SAD news has reached me of the death of Sir Henry Chow, 83, the patriarch of the Chow family - a long-established and respected line whose roots in Papua New Guinea go back to the latter part of the nineteenth century.
Sir Henry, a member of the fourth generation in PNG, was born in Rabaul in 1933 and educated in Rabaul and Australia, After World War II he served an apprenticeship and trained as a boat designer and builder in Australia.
The Chow family’s forefathers were peasant farmers of Guangdong Province in southern China.
In 1895, the colonial government of German New Guinea recruited a family member as a personal servant for one of its administration officers and the young man arrived in Rabaul to be soon followed by two younger brothers.
Over time, the family became part of the history and development of East New Britain and New Ireland and now has its sixth generation in PNG. Members of each generation have been active in community affairs and contributed much to the development and advancement of the areas where they lived.
Sir Henry married in Australia and returned to Rabaul in 1958, establishing the Toboi Shipbuilding Company. The business grew quickly, expanded and prospered. Starting with eight local employees in 1958 over the next 14 years it built 170 vessels and increased its workforce to 120.
During that period, Sir Henry formed a joint venture with the Kambara Kisen (Shipping) Company to build steel ships for the coastal trade in PNG and the South Pacific. But after building six vessels, the venture collapsed in 1971 due to lack of orders for steel ships.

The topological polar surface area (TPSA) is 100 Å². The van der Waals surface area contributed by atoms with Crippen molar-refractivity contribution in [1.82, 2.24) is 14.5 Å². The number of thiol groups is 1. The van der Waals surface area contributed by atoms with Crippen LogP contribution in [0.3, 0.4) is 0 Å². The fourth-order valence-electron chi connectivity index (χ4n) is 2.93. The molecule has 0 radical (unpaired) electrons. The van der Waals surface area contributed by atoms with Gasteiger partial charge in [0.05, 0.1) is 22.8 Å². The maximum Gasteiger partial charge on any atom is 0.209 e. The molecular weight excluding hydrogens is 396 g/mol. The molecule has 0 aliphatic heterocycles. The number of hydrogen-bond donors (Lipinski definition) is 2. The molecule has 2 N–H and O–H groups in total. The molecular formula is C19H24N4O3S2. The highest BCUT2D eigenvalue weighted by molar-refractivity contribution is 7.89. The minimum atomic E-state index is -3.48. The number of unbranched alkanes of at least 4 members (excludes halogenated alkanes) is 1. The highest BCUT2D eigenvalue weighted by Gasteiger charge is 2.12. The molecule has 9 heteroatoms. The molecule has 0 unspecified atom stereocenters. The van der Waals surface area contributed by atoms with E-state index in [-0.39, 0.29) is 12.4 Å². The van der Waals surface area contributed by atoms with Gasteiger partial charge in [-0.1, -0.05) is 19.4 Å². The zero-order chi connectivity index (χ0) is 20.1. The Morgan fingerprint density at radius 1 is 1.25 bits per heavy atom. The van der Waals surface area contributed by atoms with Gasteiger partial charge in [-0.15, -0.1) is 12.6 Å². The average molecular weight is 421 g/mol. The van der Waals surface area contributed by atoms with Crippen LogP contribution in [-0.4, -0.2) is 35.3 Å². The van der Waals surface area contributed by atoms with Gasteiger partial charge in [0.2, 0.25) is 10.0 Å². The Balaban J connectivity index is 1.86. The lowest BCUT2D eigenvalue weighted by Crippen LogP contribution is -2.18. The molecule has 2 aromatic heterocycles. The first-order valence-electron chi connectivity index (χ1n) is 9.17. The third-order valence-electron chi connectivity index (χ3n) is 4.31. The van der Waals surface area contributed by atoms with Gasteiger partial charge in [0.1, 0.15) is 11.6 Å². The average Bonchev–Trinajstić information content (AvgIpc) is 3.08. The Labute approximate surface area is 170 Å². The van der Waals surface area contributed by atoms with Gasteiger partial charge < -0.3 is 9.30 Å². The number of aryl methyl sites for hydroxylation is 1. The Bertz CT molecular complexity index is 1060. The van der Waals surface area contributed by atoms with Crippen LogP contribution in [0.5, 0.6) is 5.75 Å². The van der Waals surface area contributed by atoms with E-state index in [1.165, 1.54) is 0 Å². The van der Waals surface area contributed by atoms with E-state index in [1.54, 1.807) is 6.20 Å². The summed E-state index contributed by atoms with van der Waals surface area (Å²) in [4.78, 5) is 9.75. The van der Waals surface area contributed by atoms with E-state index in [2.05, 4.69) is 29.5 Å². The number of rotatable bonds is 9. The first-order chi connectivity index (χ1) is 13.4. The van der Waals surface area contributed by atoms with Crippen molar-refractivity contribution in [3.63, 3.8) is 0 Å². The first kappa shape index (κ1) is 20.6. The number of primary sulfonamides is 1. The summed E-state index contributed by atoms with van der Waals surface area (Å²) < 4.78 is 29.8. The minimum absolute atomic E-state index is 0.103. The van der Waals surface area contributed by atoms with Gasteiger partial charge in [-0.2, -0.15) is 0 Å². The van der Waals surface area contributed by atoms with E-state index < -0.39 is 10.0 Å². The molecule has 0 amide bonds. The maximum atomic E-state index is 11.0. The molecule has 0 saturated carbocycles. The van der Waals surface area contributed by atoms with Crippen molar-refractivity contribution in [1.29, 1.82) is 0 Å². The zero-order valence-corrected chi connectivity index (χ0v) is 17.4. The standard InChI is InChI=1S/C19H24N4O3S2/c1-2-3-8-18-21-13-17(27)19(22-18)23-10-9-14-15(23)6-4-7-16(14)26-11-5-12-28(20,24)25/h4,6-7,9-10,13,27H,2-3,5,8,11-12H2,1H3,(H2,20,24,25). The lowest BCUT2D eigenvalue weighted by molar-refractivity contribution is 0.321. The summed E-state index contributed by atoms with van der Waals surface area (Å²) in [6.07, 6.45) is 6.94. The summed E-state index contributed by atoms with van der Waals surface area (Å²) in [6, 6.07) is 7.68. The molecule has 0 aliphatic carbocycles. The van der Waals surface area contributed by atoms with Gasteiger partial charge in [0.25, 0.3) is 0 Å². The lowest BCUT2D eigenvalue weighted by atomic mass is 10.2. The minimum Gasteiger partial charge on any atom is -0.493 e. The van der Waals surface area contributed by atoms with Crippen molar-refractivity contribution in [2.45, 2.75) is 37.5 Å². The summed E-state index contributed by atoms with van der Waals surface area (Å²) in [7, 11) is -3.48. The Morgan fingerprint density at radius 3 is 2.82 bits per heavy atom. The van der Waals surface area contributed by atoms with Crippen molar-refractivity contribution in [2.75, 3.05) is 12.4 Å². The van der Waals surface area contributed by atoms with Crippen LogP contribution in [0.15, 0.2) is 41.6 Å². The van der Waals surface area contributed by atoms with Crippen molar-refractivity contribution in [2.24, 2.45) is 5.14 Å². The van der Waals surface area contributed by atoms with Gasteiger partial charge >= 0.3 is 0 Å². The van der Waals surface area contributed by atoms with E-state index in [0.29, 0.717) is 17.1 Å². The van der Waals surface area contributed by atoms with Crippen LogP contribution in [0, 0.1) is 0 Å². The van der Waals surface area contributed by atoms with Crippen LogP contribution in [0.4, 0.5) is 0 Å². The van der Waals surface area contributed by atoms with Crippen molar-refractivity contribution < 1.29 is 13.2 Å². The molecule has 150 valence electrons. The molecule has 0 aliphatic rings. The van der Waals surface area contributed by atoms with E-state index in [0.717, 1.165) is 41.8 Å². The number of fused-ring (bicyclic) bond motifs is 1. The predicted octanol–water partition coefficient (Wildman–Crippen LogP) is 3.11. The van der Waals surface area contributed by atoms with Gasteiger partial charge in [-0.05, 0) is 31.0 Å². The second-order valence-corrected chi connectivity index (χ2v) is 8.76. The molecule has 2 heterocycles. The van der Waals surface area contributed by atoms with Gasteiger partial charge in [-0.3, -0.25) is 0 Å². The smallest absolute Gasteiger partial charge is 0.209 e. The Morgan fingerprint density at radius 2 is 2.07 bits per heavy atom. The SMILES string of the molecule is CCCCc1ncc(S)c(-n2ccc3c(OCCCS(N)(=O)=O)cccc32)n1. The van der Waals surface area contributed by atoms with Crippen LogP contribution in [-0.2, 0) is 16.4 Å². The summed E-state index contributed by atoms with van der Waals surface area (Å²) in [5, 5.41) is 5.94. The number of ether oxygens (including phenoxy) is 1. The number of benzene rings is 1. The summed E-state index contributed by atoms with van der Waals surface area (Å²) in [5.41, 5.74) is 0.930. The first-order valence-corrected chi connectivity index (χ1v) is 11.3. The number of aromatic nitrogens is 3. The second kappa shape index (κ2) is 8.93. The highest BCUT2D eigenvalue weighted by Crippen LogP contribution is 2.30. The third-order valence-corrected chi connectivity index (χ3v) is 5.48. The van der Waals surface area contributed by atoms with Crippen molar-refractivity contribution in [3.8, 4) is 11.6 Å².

In 1972 the shipbuilding side of the business was phased out but the Toboi Shipbuilding Company is still active in providing services to the coastal shipping industry and the fishing industry.
These days Sir Henry’s family owns, operates and manages a number of successful businesses in the major centres of PNG including shipping, engineering and machining, biscuit manufacture, smallgoods, fast food restaurants, real estate and plantations, fishing, and logging and sawmilling. The business group employs 1,200 people.
Sir Henry was one of the most generous philanthropists in PNG, his companies contributing to 26 sporting clubs, many churches and giving generously to charitable organisations that assist people in need.
From a young age, he showed a keen interest in politics. In 1962, aged 29, he was elected vice-president of Rabaul Chamber of Commerce. In 1964 he became a member of Rabaul Town Council, being elected Chairman in 1970, he served four years in the position. From 1970-75 he was national secretary of the PNG Local Government Association.
At the same time, Sir Henry was beginning to make waves in national politics, although he never sought elected office. He was a senior executive officer of the Peoples’ Progress Party (PPP) for 17 years from 1967-84 and was its national coordinator in three elections - 1972, 1977 and 1984.
For his long service to the people of PNG, Sir Henry was made an Officer of the British Empire (OBE) on Independence Day 1975 and on 1 January in the millennium year, 2000, he was promoted to Knight Bachelor.
Just two years ago, in an address to the PNG Association of Australia, Sir Henry said, "the people of Papua New Guinea are looking forward to the day when they will have good government leaders who will manage their wealth wisely and deliver the services they so desperately need to improve the life for themselves and their children."
It would be Sir Henry's outstanding legacy if these words could be honoured by the political leaders of PNG.